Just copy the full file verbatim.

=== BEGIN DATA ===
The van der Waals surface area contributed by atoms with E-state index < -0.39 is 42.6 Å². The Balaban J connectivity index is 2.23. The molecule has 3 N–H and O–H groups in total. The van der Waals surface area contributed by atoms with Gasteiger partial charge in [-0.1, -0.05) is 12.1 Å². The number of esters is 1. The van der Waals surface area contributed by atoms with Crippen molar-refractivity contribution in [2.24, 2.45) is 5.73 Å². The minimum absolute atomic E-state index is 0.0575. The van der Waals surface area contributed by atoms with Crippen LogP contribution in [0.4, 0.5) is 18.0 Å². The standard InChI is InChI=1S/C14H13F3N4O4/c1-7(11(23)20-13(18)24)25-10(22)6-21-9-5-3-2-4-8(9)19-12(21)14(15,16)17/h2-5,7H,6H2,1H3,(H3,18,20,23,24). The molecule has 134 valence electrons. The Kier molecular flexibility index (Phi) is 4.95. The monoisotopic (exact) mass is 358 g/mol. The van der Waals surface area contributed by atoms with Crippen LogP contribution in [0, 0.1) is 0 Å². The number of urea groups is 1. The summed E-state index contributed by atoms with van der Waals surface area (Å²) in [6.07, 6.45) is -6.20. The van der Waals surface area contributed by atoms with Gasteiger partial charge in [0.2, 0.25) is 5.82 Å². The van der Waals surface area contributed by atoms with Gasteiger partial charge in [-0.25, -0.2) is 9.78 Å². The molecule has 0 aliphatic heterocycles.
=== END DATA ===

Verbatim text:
The van der Waals surface area contributed by atoms with E-state index < -0.39 is 42.6 Å². The Balaban J connectivity index is 2.23. The molecule has 3 N–H and O–H groups in total. The van der Waals surface area contributed by atoms with Gasteiger partial charge in [-0.1, -0.05) is 12.1 Å². The number of esters is 1. The van der Waals surface area contributed by atoms with Crippen molar-refractivity contribution in [2.24, 2.45) is 5.73 Å². The minimum absolute atomic E-state index is 0.0575. The van der Waals surface area contributed by atoms with Crippen LogP contribution in [0.4, 0.5) is 18.0 Å². The standard InChI is InChI=1S/C14H13F3N4O4/c1-7(11(23)20-13(18)24)25-10(22)6-21-9-5-3-2-4-8(9)19-12(21)14(15,16)17/h2-5,7H,6H2,1H3,(H3,18,20,23,24). The molecule has 134 valence electrons. The Kier molecular flexibility index (Phi) is 4.95. The monoisotopic (exact) mass is 358 g/mol. The van der Waals surface area contributed by atoms with Crippen LogP contribution in [0, 0.1) is 0 Å². The number of urea groups is 1. The summed E-state index contributed by atoms with van der Waals surface area (Å²) in [6.07, 6.45) is -6.20. The van der Waals surface area contributed by atoms with Gasteiger partial charge in [0.2, 0.25) is 5.82 Å². The van der Waals surface area contributed by atoms with Gasteiger partial charge in [-0.25, -0.2) is 9.78 Å². The molecule has 0 aliphatic heterocycles.